• Be wise to-day !~'tis madness to defer !
Next day the fatal precedent will plead, -
Thus on,

,-till wisdom is pushed out of life.
Procrastination is the thief of time,
Year after year it steals, till all is filed,
And to the mercies of a moment leaves

The vast concerns of an eternal scene !' 个 +
• 2 Tim. ii. 16.

+ Cowper.

CHAPTER XII.

The books at length arrived for which Mrs. Gracelove had sent to Derwent Cottage. They contained the printed and published documents, written and promulgated by the authority of the Romish Church ; with the testimony of which, in favour of her argument, she felt she could enter the lists against her half sceptical opponent with triumphant success.

The moment was favourable for the resumed discussion ; for, immediately after breakfast, Mr. Sandford had taken his gun and gone out shooting; Miss Sandford had proceeded on a visit to a friend in the neighbourhood; and her brother and sister, several years younger than herself, were at school. Thus the tête-à-tête was complete, and required nothing to secure it from interruption.

“I have received my packet,” said Mrs. Gracelove to her friend, as she closed the door of the library into which she had entered, and where the latter was seated, “and shall now, with your good pleasure, lay before you the most conclusive proofs of the truth of my assertions, made three days ago, when the subject was first named between us. You will remember I charged the Roman Catholics with idolatry; with worshipping saints, and angels, and images; and with not only worshipping the Virgin Mary, but with offering to her a more decided and fervent adoration than even to the Redeemer of the world Himself.

“ Such, indeed, was the accusation you made,” replied Mrs. Sandford ; “ and I trust I have sufficient wisdom both to feel and to declare myself convinced, should your testimony bear anything like a relative proportion to the strength of your assertions, and the confidence you entertain of proving your case. At the same time, I must acknowledge,” she added, “that it gives me much pain to think there should exist any objection whatever against Mr. Merton ; for I assure you, my dear Mrs. Gracelove, we are all very partial to him, and the young lady, as you may suppose, not the least so.”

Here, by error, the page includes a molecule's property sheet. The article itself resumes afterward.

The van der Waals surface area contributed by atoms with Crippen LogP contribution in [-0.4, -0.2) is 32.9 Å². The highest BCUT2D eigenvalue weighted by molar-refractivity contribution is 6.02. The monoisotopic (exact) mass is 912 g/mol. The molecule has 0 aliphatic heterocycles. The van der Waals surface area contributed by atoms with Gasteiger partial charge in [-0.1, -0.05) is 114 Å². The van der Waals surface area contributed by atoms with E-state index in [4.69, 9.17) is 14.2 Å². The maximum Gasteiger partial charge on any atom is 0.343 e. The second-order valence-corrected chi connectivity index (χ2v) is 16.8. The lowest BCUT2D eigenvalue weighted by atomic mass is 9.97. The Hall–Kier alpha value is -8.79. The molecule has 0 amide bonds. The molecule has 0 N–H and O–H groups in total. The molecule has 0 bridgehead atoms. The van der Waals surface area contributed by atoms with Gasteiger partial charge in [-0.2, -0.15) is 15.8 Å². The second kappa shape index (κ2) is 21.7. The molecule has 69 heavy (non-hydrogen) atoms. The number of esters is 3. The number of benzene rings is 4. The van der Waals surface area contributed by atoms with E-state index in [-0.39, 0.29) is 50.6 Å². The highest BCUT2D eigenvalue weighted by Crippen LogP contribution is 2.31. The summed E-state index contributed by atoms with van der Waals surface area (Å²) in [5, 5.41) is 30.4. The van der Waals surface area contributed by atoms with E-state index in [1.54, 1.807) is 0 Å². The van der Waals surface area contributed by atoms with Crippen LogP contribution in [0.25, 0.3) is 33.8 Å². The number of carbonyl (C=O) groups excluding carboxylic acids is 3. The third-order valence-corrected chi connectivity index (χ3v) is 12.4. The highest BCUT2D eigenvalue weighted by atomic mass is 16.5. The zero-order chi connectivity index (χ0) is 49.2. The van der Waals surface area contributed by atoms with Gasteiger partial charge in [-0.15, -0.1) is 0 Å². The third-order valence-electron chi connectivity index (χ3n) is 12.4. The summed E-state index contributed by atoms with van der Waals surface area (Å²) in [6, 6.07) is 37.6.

“Before entering on my task,” said her honoured guest, let me remind

you,

that all I shall advance will be on the authority of the Church of Rome itself. The evidence against that Church will proceed, if I may be allowed the expression, out of its own mouth. No surmise of my own will be given ; no opinion expressed which is not supported by undeniable facts drawn from the decrees of councils—the Roman Breviary, Catechism, Psalter, devotional books, and the rescripts of popes.

“I will now read to you,” continued our worthy friend,“ a decree passed in the 25th session of the Council of Trent respecting saint-worship. It is as follows :— This holy synod teaches all the bishops, &c., diligently to instruct the faithful respecting the intercession and invocation of saints, the honour due to relics, and the lawful use of images ; teaching them that the saints reigning with Christ offer their prayers to God for men; that it is good and useful suppliantly to invoke them ; that those who deny that the saints are to be invocated,

or who say that the invocation of them, to pray for us, is idolatry,-or that it opposes the word of God, and the honour of the one Mediator between God and men, Jesus Christ,--or that it is foolish to supplicate with the voice or mind the saints reigning in heaven ;—that those persons entertain impious sentiments.'